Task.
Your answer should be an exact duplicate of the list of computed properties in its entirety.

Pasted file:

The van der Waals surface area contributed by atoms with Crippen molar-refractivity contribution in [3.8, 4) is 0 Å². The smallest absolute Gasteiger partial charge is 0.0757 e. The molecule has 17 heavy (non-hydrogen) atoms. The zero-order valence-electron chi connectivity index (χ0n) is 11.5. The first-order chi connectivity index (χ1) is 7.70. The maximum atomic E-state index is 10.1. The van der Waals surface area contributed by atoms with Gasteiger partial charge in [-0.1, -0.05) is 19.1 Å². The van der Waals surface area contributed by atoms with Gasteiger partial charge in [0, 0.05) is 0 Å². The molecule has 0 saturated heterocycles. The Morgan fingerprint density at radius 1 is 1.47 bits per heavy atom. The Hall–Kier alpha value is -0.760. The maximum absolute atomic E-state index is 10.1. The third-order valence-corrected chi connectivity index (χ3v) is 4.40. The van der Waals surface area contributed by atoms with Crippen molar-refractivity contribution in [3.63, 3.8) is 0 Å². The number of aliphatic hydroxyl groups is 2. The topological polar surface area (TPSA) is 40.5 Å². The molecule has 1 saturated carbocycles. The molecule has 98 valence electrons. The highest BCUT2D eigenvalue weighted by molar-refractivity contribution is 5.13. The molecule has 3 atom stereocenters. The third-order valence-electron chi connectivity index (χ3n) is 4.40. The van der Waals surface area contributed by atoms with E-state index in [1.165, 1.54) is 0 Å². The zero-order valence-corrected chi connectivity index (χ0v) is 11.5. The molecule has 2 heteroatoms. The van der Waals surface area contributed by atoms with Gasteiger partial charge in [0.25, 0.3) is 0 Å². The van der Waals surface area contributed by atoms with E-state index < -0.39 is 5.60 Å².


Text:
The van der Waals surface area contributed by atoms with Crippen molar-refractivity contribution in [3.8, 4) is 0 Å². The smallest absolute Gasteiger partial charge is 0.0757 e. The molecule has 17 heavy (non-hydrogen) atoms. The zero-order valence-electron chi connectivity index (χ0n) is 11.5. The first-order chi connectivity index (χ1) is 7.70. The maximum atomic E-state index is 10.1. The van der Waals surface area contributed by atoms with Gasteiger partial charge in [-0.1, -0.05) is 19.1 Å². The van der Waals surface area contributed by atoms with Gasteiger partial charge in [0, 0.05) is 0 Å². The molecule has 0 saturated heterocycles. The Morgan fingerprint density at radius 1 is 1.47 bits per heavy atom. The Hall–Kier alpha value is -0.760. The maximum absolute atomic E-state index is 10.1. The third-order valence-corrected chi connectivity index (χ3v) is 4.40. The van der Waals surface area contributed by atoms with Crippen molar-refractivity contribution in [3.63, 3.8) is 0 Å². The number of aliphatic hydroxyl groups is 2. The topological polar surface area (TPSA) is 40.5 Å². The molecule has 1 saturated carbocycles. The molecule has 98 valence electrons. The highest BCUT2D eigenvalue weighted by molar-refractivity contribution is 5.13. The molecule has 3 atom stereocenters. The third-order valence-electron chi connectivity index (χ3n) is 4.40. The van der Waals surface area contributed by atoms with E-state index in [1.165, 1.54) is 0 Å². The zero-order valence-corrected chi connectivity index (χ0v) is 11.5. The molecule has 2 heteroatoms. The van der Waals surface area contributed by atoms with Gasteiger partial charge in [0.25, 0.3) is 0 Å². The van der Waals surface area contributed by atoms with E-state index < -0.39 is 5.60 Å².